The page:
It’s not normal for Americans to haggle over every single purchase we make, but in Morocco negotiating price is a huge part of the culture (and one I didn’t particularly enjoy). If you want to buy stuff in the Souks (outdoor markets), you’re going to have to play the game. After my third transaction, I hung up my shopping boots and went for a coffee (which is great, by the way). I just didn’t have any more fight left in me. 

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Photograph by Christine Cantow Smith

Astonishing Thing #5: A Built-in Wake Up Call

Five times-a-day mosques deliver “a call to prayer” by loudspeaker; the first goes off at dawn. If you’re an early riser, no need to set your alarm clock. If you’re someone who likes to sleep in, I don’t know what to tell you. Nazir, a communications director for three museums who moonlights at Riad Dombaraka, explains that the call isn’t necessarily an obligation to pray, but rather a reminder for those who want to pray. (Watch the Video above).

Our bellhop

Our bellhop

From the first moment I arrived, I fell in love with Marrakesh and its super-cool vibe. I can’t wait to come back and see what other surprises this wonderful city has in store for me. ‘Arak qariba!

A big shout-out and bigger “shukraan” (thank you in Arabic) to my pal and artist Kelly Medford for inviting me to join her group during her watercolor workshop. For more information about upcoming painting workshops with Kelly click here.

 

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Watercolor by Birgit Dreesen

 

Watercolor by Lisa Fedich

Watercolor by Lisa Fedich

 

Joe Painting

Joe Altwer

Photo credits: Toni DeBella, Kelly Medford & Christine Cantow Smith

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hrc-tru

This post isn’t about the results of today’s US election. It’s not about Hillary Clinton or Donald Trump. It’s not about conservatism vs. liberalism, right vs. left, republican vs. democrat.

It’s about how I’ve come to the shocking realization that I’ve just spent the last year of my life lulled in a Facebook cradle. I let a social media vacuum swaddle me in a gigantic ‘preaching to the choir’ sense of security. I believed everyone was exactly like me, when actually I’d just surrounded myself with like-minded people. You can “unfriend” someone, but that doesn’t make them disappear.

I wasn’t paying enough attention to the other side of the aisle. I didn’t engage in any meaningful discussions with people who saw things differently than I did. That’s how I got blindsided.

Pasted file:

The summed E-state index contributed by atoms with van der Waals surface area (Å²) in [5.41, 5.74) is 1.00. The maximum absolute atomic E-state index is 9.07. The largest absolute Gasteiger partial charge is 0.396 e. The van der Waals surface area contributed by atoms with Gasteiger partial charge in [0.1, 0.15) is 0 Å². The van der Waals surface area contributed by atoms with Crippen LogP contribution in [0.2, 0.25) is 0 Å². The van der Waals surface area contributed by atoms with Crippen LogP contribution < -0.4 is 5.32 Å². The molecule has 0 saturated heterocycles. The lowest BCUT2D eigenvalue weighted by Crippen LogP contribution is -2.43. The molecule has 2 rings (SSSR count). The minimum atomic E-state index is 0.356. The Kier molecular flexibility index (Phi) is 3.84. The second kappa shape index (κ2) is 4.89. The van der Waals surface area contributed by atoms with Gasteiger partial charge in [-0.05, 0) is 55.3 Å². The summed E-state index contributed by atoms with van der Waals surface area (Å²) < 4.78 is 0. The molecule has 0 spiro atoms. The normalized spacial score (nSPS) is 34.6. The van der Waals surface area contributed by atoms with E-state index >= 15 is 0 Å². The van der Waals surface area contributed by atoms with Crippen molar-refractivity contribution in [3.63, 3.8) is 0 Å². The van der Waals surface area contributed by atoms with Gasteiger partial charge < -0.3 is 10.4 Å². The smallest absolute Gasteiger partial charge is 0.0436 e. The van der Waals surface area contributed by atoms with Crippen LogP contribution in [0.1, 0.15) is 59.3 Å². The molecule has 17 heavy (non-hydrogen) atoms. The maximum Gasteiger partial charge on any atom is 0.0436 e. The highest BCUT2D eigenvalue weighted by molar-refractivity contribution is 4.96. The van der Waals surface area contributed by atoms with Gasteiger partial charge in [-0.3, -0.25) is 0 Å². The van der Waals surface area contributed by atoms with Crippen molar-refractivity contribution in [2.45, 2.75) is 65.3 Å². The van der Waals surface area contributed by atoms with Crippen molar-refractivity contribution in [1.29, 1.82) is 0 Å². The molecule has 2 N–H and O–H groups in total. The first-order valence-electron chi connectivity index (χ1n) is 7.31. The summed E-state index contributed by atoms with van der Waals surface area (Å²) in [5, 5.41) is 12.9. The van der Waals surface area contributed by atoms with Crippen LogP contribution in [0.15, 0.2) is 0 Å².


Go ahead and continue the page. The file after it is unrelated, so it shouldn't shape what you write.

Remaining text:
I was living in a blue bubble.

The wake up call is quite jarring, but I accept the results of the election and I continue to believe in our system of democracy. I don’t particularly like it right now, but I still believe in it.

Some soul searching is now in order.

 

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Rupe and clouds

I can’t believe it’s been 31 days already! Time flies when you’re having fun! What a wonderful experience it’s been to sit down everyday and write about the people, places and things that make this city so special and unique. I want to take this opportunity to thank everyone who inspired, participated or supported me in sharing a little bit of Orvieto with the world, day-by-day. In 2013, I wrote an article for BrowsingItaly entitled, “Insiders Guide to Orvieto”, and I thought it might be a good way to wrap things up. Remember, August may be over, but you know me….I’ll never, ever stop shouting it from the terracotta rooftops…Orvieto, Italy Rocks! Like! Share! Visit!

http://www.browsingitaly.com/umbria/orvieto-insiders-guide/972/

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Day #3 of “31 Days of Orvieto” highlights the ARTISAN.

Our friend Steven Brenner of Cross-Pollinate & The-Beehive has made a film showcasing Orvietano (Roman by birth) Federico Badia, a young man who creates handmade shoes and other leather goods. The film asks the question: What is the future of Italy’s artisans? Let’s hope the answers is that there is a future for Federico and other’s like him in Orvieto and throughout the world! Share if you care about and support fine craftsmanship and a deep dedication to one’s work.  Like! Share! Visit!

 

 

 

 

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Every year, I repost this for my great Dad that I miss every single day.

Orvieto or Bust:

Luke Joseph DeBella: 1917 – 2004

As the 10-year anniversary of my father’s passing comes and goes, I have been thinking a lot about him and of the legacy he left behind.  To say that he was my role model and hero seems trite — everyone says that about their father (if they are fortunate enough to have a strong man in their life to lead them into adulthood as I did).  A man of few words, I learned what was most important by watching him conduct himself throughout his life and in his 52-year love affair with my mother.  It was in this manner that I witnessed the qualities I wanted to emulate for myself.  If I could only become half the person that he was…

When my dad was a young man his nieces and nephews used to call him “Uncle Tootsy”.  If you’d ever met this man…